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September Quandary: Will a No-Suicide Contract Help My Client Stay Safe?

Four Clinicians Weigh In

Chris Lyford

By Chris Lyford - A new clinician is working with a client who’s expressed some suicidality at times. She's worried about him and thinks it might be a good idea to have him sign a no-suicide contract, but she's heard mixed things about them and isn't sure what to do. Here, four therapists offer their advice.

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April Quandary: My Teenage Client’s Parents Say He’s Depressed, But He Disagrees!

Five Clinicians Give Their Take

Chris Lyford

By Chris Lyford - Fourteen-year-old client Tyler’s parents brought him to therapy because they say he rarely engages with classmates or teachers, isn’t interested in extracurriculars, and heads straight to his room after school to play video games. They worry he’s depressed, but he’s mostly responsive in therapy and insists he’s happy. Here's how five therapists say they'd proceed.

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The Four Types of Depression and How to Overcome Them

Using the "Microtherapy" Approach

Margaret Wehrenberg

By Margaret Wehrenberg - Rather than seeing depression as some kind of monolith, I've found it useful to see depressive symptoms as falling into four basic clusters. By immediately addressing the attitudes and distinctive vulnerabilities that lie at the core of each cluster, treatment can begin to bring about a shift in brain function that makes longer term work easier.

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The "Marbling" Approach to Treating Depression

Three Simple Methods for Joining Depressed Clients While Still Inviting Possibility

Bill O'Hanlon

By Bill O'Hanlon - Repeating patterns can "groove" the brain; that is, your brain gets better and faster at doing whatever you do over and over again. This includes "doing" depression, feeling depressed feelings, and talking about depression. To counter this effect, I like to use a method I call "marbling," going back and forth between investigations of depressed and non-depressed experiences and times.

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In Your Client's Shoes

To Get a Depressed Client Unstuck, First Understand Their Thought Process

Michael Yapko

By Michael Yapko - Often when I work with depressed clients, I learn about the discriminations they didn’t make that have made matters worse. That typically leads to my asking a series of questions that begin with the word how. I’m not looking to interpret the meaning of people’s depression: I’m trying to understand the way my client is thinking that limits their perspective.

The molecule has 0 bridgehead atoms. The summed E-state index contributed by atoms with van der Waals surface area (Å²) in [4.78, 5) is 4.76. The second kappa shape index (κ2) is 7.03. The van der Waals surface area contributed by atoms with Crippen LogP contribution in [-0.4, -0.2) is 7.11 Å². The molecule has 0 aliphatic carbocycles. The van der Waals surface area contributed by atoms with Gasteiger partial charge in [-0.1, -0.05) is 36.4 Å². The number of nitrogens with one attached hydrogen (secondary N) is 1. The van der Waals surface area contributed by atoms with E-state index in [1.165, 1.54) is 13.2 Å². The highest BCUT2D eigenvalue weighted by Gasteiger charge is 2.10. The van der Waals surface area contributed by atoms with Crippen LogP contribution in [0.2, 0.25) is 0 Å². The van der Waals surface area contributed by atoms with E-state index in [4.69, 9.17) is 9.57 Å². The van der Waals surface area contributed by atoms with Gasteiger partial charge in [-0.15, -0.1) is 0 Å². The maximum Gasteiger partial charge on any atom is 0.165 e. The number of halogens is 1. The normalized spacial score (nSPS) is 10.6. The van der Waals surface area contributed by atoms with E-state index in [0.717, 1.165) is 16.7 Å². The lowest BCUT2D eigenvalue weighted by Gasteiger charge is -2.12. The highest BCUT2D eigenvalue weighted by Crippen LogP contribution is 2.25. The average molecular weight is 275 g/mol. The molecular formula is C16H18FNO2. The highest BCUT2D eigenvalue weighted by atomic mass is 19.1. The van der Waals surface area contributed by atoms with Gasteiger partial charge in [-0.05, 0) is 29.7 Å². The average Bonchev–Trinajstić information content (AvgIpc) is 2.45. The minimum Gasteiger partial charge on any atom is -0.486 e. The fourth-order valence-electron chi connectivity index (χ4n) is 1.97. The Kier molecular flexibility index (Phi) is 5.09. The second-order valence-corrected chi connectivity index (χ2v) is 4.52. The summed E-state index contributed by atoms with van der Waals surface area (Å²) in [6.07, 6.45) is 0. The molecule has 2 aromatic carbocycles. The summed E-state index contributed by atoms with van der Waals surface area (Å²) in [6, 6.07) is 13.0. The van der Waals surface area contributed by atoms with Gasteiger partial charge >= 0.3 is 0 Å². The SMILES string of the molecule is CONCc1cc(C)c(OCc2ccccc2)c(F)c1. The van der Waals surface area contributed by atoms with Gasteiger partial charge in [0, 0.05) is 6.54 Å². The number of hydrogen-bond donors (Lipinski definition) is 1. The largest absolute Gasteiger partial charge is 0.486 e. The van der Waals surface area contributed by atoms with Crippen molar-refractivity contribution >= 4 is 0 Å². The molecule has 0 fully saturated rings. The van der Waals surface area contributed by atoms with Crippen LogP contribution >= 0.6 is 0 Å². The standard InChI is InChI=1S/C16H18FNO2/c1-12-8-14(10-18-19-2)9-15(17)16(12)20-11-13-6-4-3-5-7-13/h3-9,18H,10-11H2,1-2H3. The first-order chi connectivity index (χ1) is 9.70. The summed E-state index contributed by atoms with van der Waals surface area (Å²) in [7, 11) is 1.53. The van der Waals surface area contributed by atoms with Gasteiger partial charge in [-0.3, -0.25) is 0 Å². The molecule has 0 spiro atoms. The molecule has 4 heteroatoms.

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We Need to Talk About Depression Recurrence

Talking About Staying Well After Therapy May Be Lifesaving

Marian Sandmaier

By Marian Sandmaier - Virtually all clinicians make clear to departing clients that they’re welcome to return to therapy at any point. But for clients with recurrent depression, that may not be enough. I propose that before termination, therapists talk with clients candidly about the possibility of another episode of suffering down the line.

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Helping Clients Accept Loss and Find a "Good" Bye

Practical Interventions Using Elisabeth Kubler-Ross's Grief-Stage Model

David Kessler

By David Kessler - Although many people experience common responses to loss, the stages—Denial, Anger, Bargaining, Depression, Acceptance—were never meant to tuck messy emotions into neat packages. Still, the stages can provide a practical framework to help us identify what clients may need in their journey toward healing. Here, we explore two of these stages: denial and acceptance.

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Breaking the Cycle of Depression

Bill O'Hanlon on the "Marbling" Technique for Working with Depressed Clients

Bill O'Hanlon

Depressed clients repeat the same thoughts, activities, feelings, and experiences again and again, as if entranced. Good depression treatment is largely about awakening them from this bad trance.

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When Depressed Clients Blame Themselves

Elisha Goldstein on Treating Depression with Self-Compassion

Rich Simon

While the source of physical wounds can usually be easily identified, the cause of emotional wounds are often hidden and hard to recognize, leading many depressed clients to assume they’re responsible for their own pain and therefore their suffering isn’t legitimate.

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What Type of Depression is It?

Margaret Wehrenberg on Working with Low-Energy Depressed Clients

Rich Simon

The techniques you might employ to help a quiet avoider client dealing with depression won't work with a panicky depressive client, so identifying the type of depression you're working with is imperative.

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